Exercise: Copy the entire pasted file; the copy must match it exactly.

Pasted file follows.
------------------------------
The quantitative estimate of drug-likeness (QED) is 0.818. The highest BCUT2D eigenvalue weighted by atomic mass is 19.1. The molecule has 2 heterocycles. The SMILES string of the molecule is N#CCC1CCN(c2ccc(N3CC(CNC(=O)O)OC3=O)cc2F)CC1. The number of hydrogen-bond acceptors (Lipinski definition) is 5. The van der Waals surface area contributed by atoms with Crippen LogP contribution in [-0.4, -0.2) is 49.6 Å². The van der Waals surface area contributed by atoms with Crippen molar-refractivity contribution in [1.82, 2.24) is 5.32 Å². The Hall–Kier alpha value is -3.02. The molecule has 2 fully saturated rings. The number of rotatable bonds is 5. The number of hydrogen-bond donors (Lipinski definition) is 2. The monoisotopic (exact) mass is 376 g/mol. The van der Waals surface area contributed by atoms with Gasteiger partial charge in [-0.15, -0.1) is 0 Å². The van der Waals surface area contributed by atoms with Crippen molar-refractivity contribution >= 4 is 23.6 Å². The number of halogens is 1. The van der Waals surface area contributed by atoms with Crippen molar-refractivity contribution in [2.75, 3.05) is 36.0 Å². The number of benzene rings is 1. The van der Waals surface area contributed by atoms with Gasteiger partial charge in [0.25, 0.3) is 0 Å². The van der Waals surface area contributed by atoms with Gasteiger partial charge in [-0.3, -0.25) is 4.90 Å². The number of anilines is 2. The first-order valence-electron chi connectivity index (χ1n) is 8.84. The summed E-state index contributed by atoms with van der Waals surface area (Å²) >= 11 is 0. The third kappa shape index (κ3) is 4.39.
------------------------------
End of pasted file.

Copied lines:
The quantitative estimate of drug-likeness (QED) is 0.818. The highest BCUT2D eigenvalue weighted by atomic mass is 19.1. The molecule has 2 heterocycles. The SMILES string of the molecule is N#CCC1CCN(c2ccc(N3CC(CNC(=O)O)OC3=O)cc2F)CC1. The number of hydrogen-bond acceptors (Lipinski definition) is 5. The van der Waals surface area contributed by atoms with Crippen LogP contribution in [-0.4, -0.2) is 49.6 Å². The van der Waals surface area contributed by atoms with Crippen molar-refractivity contribution in [1.82, 2.24) is 5.32 Å². The Hall–Kier alpha value is -3.02. The molecule has 2 fully saturated rings. The number of rotatable bonds is 5. The number of hydrogen-bond donors (Lipinski definition) is 2. The monoisotopic (exact) mass is 376 g/mol. The van der Waals surface area contributed by atoms with Gasteiger partial charge in [-0.15, -0.1) is 0 Å². The van der Waals surface area contributed by atoms with Crippen molar-refractivity contribution >= 4 is 23.6 Å². The number of halogens is 1. The van der Waals surface area contributed by atoms with Crippen molar-refractivity contribution in [2.75, 3.05) is 36.0 Å². The number of benzene rings is 1. The van der Waals surface area contributed by atoms with Gasteiger partial charge in [0.25, 0.3) is 0 Å². The van der Waals surface area contributed by atoms with Gasteiger partial charge in [-0.3, -0.25) is 4.90 Å². The number of anilines is 2. The first-order valence-electron chi connectivity index (χ1n) is 8.84. The summed E-state index contributed by atoms with van der Waals surface area (Å²) >= 11 is 0. The third kappa shape index (κ3) is 4.39.